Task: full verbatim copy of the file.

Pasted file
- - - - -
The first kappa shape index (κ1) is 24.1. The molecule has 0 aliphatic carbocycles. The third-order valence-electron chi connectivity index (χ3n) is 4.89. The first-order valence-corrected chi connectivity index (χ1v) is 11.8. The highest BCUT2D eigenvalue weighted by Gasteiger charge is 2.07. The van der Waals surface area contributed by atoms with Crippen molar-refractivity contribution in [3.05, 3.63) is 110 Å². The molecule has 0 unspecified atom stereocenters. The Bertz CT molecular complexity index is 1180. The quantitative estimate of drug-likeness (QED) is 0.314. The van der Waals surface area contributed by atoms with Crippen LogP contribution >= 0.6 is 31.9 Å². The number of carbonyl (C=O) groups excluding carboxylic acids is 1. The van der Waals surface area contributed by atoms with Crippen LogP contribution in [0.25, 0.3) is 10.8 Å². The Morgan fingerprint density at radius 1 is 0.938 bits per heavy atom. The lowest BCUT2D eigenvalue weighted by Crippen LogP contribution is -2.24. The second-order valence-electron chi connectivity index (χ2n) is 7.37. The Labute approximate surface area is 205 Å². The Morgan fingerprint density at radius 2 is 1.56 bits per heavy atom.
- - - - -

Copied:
The first kappa shape index (κ1) is 24.1. The molecule has 0 aliphatic carbocycles. The third-order valence-electron chi connectivity index (χ3n) is 4.89. The first-order valence-corrected chi connectivity index (χ1v) is 11.8. The highest BCUT2D eigenvalue weighted by Gasteiger charge is 2.07. The van der Waals surface area contributed by atoms with Crippen molar-refractivity contribution in [3.05, 3.63) is 110 Å². The molecule has 0 unspecified atom stereocenters. The Bertz CT molecular complexity index is 1180. The quantitative estimate of drug-likeness (QED) is 0.314. The van der Waals surface area contributed by atoms with Crippen LogP contribution >= 0.6 is 31.9 Å². The number of carbonyl (C=O) groups excluding carboxylic acids is 1. The van der Waals surface area contributed by atoms with Crippen LogP contribution in [0.25, 0.3) is 10.8 Å². The Morgan fingerprint density at radius 1 is 0.938 bits per heavy atom. The lowest BCUT2D eigenvalue weighted by Crippen LogP contribution is -2.24. The second-order valence-electron chi connectivity index (χ2n) is 7.37. The Labute approximate surface area is 205 Å². The Morgan fingerprint density at radius 2 is 1.56 bits per heavy atom.